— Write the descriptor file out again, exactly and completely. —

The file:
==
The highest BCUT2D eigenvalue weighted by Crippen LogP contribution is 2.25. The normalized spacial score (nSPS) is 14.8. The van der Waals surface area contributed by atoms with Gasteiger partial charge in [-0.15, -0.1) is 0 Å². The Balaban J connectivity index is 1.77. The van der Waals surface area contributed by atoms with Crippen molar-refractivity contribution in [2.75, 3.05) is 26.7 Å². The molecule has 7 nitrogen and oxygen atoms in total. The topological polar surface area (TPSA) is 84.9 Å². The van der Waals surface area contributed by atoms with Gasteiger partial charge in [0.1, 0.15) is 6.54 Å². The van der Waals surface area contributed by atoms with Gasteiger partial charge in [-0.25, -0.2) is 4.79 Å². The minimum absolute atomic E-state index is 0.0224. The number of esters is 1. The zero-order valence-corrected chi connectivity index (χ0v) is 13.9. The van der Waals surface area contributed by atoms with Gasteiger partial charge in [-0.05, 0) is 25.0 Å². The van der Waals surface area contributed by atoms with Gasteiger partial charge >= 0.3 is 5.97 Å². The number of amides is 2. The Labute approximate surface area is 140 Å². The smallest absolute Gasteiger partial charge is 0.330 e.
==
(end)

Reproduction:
The highest BCUT2D eigenvalue weighted by Crippen LogP contribution is 2.25. The normalized spacial score (nSPS) is 14.8. The van der Waals surface area contributed by atoms with Gasteiger partial charge in [-0.15, -0.1) is 0 Å². The Balaban J connectivity index is 1.77. The van der Waals surface area contributed by atoms with Crippen molar-refractivity contribution in [2.75, 3.05) is 26.7 Å². The molecule has 7 nitrogen and oxygen atoms in total. The topological polar surface area (TPSA) is 84.9 Å². The van der Waals surface area contributed by atoms with Gasteiger partial charge in [0.1, 0.15) is 6.54 Å². The van der Waals surface area contributed by atoms with Gasteiger partial charge in [-0.25, -0.2) is 4.79 Å². The minimum absolute atomic E-state index is 0.0224. The number of esters is 1. The zero-order valence-corrected chi connectivity index (χ0v) is 13.9. The van der Waals surface area contributed by atoms with Gasteiger partial charge in [-0.05, 0) is 25.0 Å². The van der Waals surface area contributed by atoms with Gasteiger partial charge >= 0.3 is 5.97 Å². The number of amides is 2. The Labute approximate surface area is 140 Å². The smallest absolute Gasteiger partial charge is 0.330 e.